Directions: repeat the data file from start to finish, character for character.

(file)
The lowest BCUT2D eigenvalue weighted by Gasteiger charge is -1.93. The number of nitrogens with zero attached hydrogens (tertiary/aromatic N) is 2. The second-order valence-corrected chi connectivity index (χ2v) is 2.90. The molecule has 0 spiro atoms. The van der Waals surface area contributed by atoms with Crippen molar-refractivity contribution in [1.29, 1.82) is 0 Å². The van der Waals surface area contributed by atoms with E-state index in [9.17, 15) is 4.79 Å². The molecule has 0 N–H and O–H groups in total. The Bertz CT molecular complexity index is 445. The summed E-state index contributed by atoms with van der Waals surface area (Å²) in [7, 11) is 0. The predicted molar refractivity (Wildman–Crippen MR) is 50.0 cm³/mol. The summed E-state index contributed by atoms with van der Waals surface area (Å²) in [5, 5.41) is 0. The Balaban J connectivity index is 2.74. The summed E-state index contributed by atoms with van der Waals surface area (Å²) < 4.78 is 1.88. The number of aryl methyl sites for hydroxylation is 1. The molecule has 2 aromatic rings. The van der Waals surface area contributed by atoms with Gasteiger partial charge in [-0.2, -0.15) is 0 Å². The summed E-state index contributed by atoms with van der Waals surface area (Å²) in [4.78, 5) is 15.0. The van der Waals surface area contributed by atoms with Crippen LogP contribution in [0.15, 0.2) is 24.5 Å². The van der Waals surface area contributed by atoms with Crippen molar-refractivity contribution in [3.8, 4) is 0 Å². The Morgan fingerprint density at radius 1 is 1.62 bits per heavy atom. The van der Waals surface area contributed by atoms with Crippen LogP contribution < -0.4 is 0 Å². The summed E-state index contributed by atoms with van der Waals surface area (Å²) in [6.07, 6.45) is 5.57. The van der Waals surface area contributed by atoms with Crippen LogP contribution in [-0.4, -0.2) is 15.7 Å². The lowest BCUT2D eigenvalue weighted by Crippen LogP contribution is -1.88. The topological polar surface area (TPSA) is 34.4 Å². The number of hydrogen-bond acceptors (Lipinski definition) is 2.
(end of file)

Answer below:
The lowest BCUT2D eigenvalue weighted by Gasteiger charge is -1.93. The number of nitrogens with zero attached hydrogens (tertiary/aromatic N) is 2. The second-order valence-corrected chi connectivity index (χ2v) is 2.90. The molecule has 0 spiro atoms. The van der Waals surface area contributed by atoms with Crippen molar-refractivity contribution in [1.29, 1.82) is 0 Å². The van der Waals surface area contributed by atoms with E-state index in [9.17, 15) is 4.79 Å². The molecule has 0 N–H and O–H groups in total. The Bertz CT molecular complexity index is 445. The summed E-state index contributed by atoms with van der Waals surface area (Å²) in [7, 11) is 0. The predicted molar refractivity (Wildman–Crippen MR) is 50.0 cm³/mol. The summed E-state index contributed by atoms with van der Waals surface area (Å²) in [5, 5.41) is 0. The Balaban J connectivity index is 2.74. The summed E-state index contributed by atoms with van der Waals surface area (Å²) < 4.78 is 1.88. The number of aryl methyl sites for hydroxylation is 1. The molecule has 2 aromatic rings. The van der Waals surface area contributed by atoms with Gasteiger partial charge in [-0.2, -0.15) is 0 Å². The summed E-state index contributed by atoms with van der Waals surface area (Å²) in [4.78, 5) is 15.0. The van der Waals surface area contributed by atoms with Crippen LogP contribution in [0.15, 0.2) is 24.5 Å². The van der Waals surface area contributed by atoms with Crippen molar-refractivity contribution in [3.8, 4) is 0 Å². The Morgan fingerprint density at radius 1 is 1.62 bits per heavy atom. The van der Waals surface area contributed by atoms with Crippen LogP contribution < -0.4 is 0 Å². The summed E-state index contributed by atoms with van der Waals surface area (Å²) in [6.07, 6.45) is 5.57. The van der Waals surface area contributed by atoms with Crippen LogP contribution in [-0.4, -0.2) is 15.7 Å². The lowest BCUT2D eigenvalue weighted by Crippen LogP contribution is -1.88. The topological polar surface area (TPSA) is 34.4 Å². The number of hydrogen-bond acceptors (Lipinski definition) is 2.